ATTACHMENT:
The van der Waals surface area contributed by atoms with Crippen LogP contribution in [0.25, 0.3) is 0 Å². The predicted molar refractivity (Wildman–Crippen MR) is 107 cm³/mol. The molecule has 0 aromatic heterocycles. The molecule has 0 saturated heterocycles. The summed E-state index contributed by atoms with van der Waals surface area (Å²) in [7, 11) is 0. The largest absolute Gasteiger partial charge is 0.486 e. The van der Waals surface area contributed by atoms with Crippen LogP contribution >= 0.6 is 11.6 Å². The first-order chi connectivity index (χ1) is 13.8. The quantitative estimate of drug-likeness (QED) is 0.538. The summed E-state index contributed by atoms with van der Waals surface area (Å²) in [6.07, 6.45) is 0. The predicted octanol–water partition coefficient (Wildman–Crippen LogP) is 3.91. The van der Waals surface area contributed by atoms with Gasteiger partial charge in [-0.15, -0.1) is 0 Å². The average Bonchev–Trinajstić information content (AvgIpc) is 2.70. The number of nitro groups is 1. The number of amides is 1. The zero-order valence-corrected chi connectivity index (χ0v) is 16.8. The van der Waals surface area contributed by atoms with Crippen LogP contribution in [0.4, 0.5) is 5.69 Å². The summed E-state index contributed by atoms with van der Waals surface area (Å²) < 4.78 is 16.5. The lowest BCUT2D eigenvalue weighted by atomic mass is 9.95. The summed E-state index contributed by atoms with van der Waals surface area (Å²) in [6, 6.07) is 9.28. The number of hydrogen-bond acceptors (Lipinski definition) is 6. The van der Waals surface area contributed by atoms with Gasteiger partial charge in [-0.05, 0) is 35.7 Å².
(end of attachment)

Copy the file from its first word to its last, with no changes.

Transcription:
The van der Waals surface area contributed by atoms with Crippen LogP contribution in [0.25, 0.3) is 0 Å². The predicted molar refractivity (Wildman–Crippen MR) is 107 cm³/mol. The molecule has 0 aromatic heterocycles. The molecule has 0 saturated heterocycles. The summed E-state index contributed by atoms with van der Waals surface area (Å²) in [7, 11) is 0. The largest absolute Gasteiger partial charge is 0.486 e. The van der Waals surface area contributed by atoms with Crippen LogP contribution >= 0.6 is 11.6 Å². The first-order chi connectivity index (χ1) is 13.8. The quantitative estimate of drug-likeness (QED) is 0.538. The summed E-state index contributed by atoms with van der Waals surface area (Å²) in [6.07, 6.45) is 0. The predicted octanol–water partition coefficient (Wildman–Crippen LogP) is 3.91. The van der Waals surface area contributed by atoms with Gasteiger partial charge in [-0.15, -0.1) is 0 Å². The average Bonchev–Trinajstić information content (AvgIpc) is 2.70. The number of nitro groups is 1. The number of amides is 1. The zero-order valence-corrected chi connectivity index (χ0v) is 16.8. The van der Waals surface area contributed by atoms with Crippen LogP contribution in [0.4, 0.5) is 5.69 Å². The summed E-state index contributed by atoms with van der Waals surface area (Å²) < 4.78 is 16.5. The lowest BCUT2D eigenvalue weighted by atomic mass is 9.95. The summed E-state index contributed by atoms with van der Waals surface area (Å²) in [6, 6.07) is 9.28. The number of hydrogen-bond acceptors (Lipinski definition) is 6. The van der Waals surface area contributed by atoms with Gasteiger partial charge in [-0.05, 0) is 35.7 Å².